All Blacks five-eights Beauden Barrett was relieved to be able to move his fingers and toes as he lay on the ground at Mbombela Stadium after a horrific mid-air collision in the first Test of the Lipovitan-D Rugby Championship of Saturday.
Springbok winger Kurt-Lee Arendse overthrew Barrett in an illegal charge that resulted in a four-week ban in the All Blacks 10-26 loss.
Barrett told All Blacks TV he immediately feared the worst from the collision.
After landing on the ground, All Blacks support staff rushed to join him.
“I don’t remember who told me to stay still.
“It wasn’t until Doc came in and asked me, ‘Could I move my fingers and toes?’
“I was relieved that I passed all those tests and I finally sat down and was able to walk away.
“There was a scary time there for about a minute when you think about the worst.
“It’s pretty scary when you back up and land on your head and shoulders.
“It’s part of the game and every time we go up for the high ball we have to be brave,” he said.
The ball hunters sometimes made errors in judgement.
“They intend to get up but find themselves falling on the person, which happened over the weekend.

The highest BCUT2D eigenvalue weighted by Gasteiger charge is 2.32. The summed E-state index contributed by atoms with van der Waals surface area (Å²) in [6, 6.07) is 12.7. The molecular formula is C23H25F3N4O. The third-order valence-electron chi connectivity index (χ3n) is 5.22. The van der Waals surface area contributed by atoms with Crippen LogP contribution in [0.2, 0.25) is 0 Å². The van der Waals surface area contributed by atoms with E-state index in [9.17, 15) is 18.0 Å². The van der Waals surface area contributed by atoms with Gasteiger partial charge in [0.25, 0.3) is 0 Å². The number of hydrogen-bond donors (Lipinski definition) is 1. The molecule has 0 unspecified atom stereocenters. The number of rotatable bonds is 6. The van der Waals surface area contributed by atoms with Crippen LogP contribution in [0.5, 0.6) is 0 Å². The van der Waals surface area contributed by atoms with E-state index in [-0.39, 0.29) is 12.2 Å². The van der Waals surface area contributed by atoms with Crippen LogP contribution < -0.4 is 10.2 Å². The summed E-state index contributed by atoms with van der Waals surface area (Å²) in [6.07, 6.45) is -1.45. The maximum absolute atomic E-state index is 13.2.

“As an escort, the players in front of me do their best to protect me, but that’s not always the case.”
Barrett said the collisions and high ball contests were not unexpected when playing in South Africa. In these 50-50 situations, the South African players would be looking to make a contest, and it was up to the All Blacks to continue to compete.
“Our escorts need to do a job to legally prevent this fighter from executing a good line and allowing this mid-air collision.”
Barrett had already suffered in such a collision against France in 2018 in Wellington. On this occasion, he landed on his shoulder and escaped serious injury.
“It’s a high-speed, split-second thing that can be quite dangerous.
“I was lucky on that occasion and I was lucky on the weekend.”
He hoped his luck could hold in the future as it was a tactic South Africa would continue to employ.
“It’s a strength of South Africa because they cause carnage in the air and they like to play with spills,” he said.
The 105 Test veteran has been able to train with the team and is expected to be available for the second Test in Johannesburg on Saturday.
Barrett said there was no shortage of motivation at the All Blacks.
“We believe in what we are doing and where we are going. Winning is a habit, but losing can be too.
“We just have to remember how well we can do the simple things, why we’re playing the game and what got us here in the first place,” he said.
It was about not over complicating things, cutting out outside noise and playing rugby.